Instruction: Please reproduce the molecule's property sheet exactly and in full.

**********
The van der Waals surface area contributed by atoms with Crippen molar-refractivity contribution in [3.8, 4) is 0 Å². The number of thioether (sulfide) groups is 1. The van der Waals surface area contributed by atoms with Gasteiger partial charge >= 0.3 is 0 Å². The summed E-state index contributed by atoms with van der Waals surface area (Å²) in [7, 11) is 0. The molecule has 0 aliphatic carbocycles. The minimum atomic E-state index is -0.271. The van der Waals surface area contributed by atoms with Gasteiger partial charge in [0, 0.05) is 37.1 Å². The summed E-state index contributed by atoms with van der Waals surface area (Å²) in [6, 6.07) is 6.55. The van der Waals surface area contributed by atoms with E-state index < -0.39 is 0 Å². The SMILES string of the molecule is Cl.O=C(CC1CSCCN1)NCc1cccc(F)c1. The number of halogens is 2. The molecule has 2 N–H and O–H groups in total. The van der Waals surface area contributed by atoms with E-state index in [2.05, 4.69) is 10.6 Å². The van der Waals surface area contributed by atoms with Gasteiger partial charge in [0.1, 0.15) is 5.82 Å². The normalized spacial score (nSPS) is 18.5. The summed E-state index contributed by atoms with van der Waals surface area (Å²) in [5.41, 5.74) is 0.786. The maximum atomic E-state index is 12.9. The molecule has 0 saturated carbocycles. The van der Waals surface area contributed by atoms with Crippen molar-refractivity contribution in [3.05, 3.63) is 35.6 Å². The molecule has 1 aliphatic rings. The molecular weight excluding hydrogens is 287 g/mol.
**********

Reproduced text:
The van der Waals surface area contributed by atoms with Crippen molar-refractivity contribution in [3.8, 4) is 0 Å². The number of thioether (sulfide) groups is 1. The van der Waals surface area contributed by atoms with Gasteiger partial charge >= 0.3 is 0 Å². The summed E-state index contributed by atoms with van der Waals surface area (Å²) in [7, 11) is 0. The molecule has 0 aliphatic carbocycles. The minimum atomic E-state index is -0.271. The van der Waals surface area contributed by atoms with Gasteiger partial charge in [0, 0.05) is 37.1 Å². The summed E-state index contributed by atoms with van der Waals surface area (Å²) in [6, 6.07) is 6.55. The van der Waals surface area contributed by atoms with E-state index < -0.39 is 0 Å². The SMILES string of the molecule is Cl.O=C(CC1CSCCN1)NCc1cccc(F)c1. The number of halogens is 2. The molecule has 2 N–H and O–H groups in total. The van der Waals surface area contributed by atoms with E-state index in [2.05, 4.69) is 10.6 Å². The van der Waals surface area contributed by atoms with Gasteiger partial charge in [0.1, 0.15) is 5.82 Å². The normalized spacial score (nSPS) is 18.5. The summed E-state index contributed by atoms with van der Waals surface area (Å²) in [5.41, 5.74) is 0.786. The maximum atomic E-state index is 12.9. The molecule has 0 saturated carbocycles. The van der Waals surface area contributed by atoms with Crippen molar-refractivity contribution in [3.05, 3.63) is 35.6 Å². The molecule has 1 aliphatic rings. The molecular weight excluding hydrogens is 287 g/mol.